Managing Cores for Profitability

Cores are not just worn-out parts. How they're handled can make the difference between profit center and profit drain.

March 2013, - WebXclusive

by Denise Rondini, Aftermarket Contributing Editor - Also by this author

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Wolma says one of the biggest obstacles to profitable core management is that no one is accountable for managing the cores. “They are treated as an afterthought,” he says. “Often cores are stored in a place where they are out of sight and therefore out of mind,” he adds.

Clark says that since cores that are returned are often dirty and greasy, they are not viewed as having high value – when in fact many times the cores have a higher value than the actual remanufactured part.

Personnel with responsibility for cores need to be educated about their value and the processes that should be used to keep track of them. Wolma believes lack of education is one of the big obstacles to core profitability.

The responsibility for cores lies with the parts department, according to Wolma. Since cores are part of the parts transaction, it makes sense that the parts department be given the responsibility for them.

“They have to control not only inventorying the inherent core, charging the customer for the core, they also have to manage all the dirty cores that are coming back,” Clark says.

It also is important that cores be priced properly. “We always encourage that cores be marked up and sold at a profit,” he says. “Typically those profit margins are different than what is executed on the parts themselves.”

The Business Owner’s Role

The business owner needs to understand the investment he has in cores. Clark encourages owners to go out into the parts department and look for cores and determine if they are being handled properly. The business owner needs to instill in his staff the fact that cores have significant value.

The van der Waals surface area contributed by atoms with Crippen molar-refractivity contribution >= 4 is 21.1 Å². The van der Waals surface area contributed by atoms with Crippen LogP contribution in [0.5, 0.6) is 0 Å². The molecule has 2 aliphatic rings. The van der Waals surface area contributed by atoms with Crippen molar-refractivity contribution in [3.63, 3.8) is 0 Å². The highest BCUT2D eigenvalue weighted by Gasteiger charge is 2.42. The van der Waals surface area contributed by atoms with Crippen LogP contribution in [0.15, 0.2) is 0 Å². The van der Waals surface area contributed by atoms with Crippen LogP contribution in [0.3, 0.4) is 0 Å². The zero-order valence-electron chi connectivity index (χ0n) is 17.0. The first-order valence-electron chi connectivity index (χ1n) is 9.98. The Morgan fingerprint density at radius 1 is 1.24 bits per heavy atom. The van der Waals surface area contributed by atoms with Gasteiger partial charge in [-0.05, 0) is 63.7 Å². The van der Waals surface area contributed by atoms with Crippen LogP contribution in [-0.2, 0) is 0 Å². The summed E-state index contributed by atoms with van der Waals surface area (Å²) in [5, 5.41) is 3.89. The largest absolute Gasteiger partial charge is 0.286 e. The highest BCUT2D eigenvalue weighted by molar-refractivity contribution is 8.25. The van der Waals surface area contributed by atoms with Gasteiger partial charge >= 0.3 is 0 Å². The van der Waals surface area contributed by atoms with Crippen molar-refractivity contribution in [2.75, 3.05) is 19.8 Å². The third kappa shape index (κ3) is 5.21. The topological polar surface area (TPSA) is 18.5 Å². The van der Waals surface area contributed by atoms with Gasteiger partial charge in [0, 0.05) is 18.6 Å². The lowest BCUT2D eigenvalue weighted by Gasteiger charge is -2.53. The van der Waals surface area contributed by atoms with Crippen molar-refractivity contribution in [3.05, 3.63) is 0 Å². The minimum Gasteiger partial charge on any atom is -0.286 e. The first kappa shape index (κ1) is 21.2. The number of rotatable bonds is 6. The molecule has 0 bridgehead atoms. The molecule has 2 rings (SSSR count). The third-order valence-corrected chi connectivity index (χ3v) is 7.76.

“Cores are not just worn-out parts,” Clark says. “They represent big dollars to the business. There has to be high visibility for cores.”

The owner needs to set policies in place so that every customer is charged for a core unless that customer has a dirty core that he is exchanging directly at the point of sale. “They also need to adopt the discipline that their dirty core inventory should be accurate at all times,” he adds.

Working With Suppliers

Dealers, distributors and repair garages also need to carefully monitor the returnability of cores to their suppliers. “They need to makes sure all cores are returned on a timely basis so they can get their total credits due,” Clark says.

Wolma suggests returning cores as soon as the minimum ship quantity is reached rather than waiting for the core return deadline.

Suppliers will inspect all cores that are returned to them, so dealers, distributors and repair garages must make sure they are not returning damaged cores. Damaged cores are worth less than cores in good condition and manufacturers will make deductions for damages and only issue partial core credit.

If a dealer, distributor or repair garage has already issued full core credit to a customer, it will be hard to get that back if the manufacturer only issues a partial credit. This is why it is important to make sure that employees who have responsibility for cores are not only trained in the core management process, but also have a thorough understanding of what to look for when inspecting a returned core.

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  1. 1. gary [ June 09, 2014 @ 09:15AM ]

    Thought you might be interested in this.

  2. 2. Diane Hawkins [ June 23, 2014 @ 06:55AM ]

    I am helping a friend with some information. Can you tell me what a truck core is?


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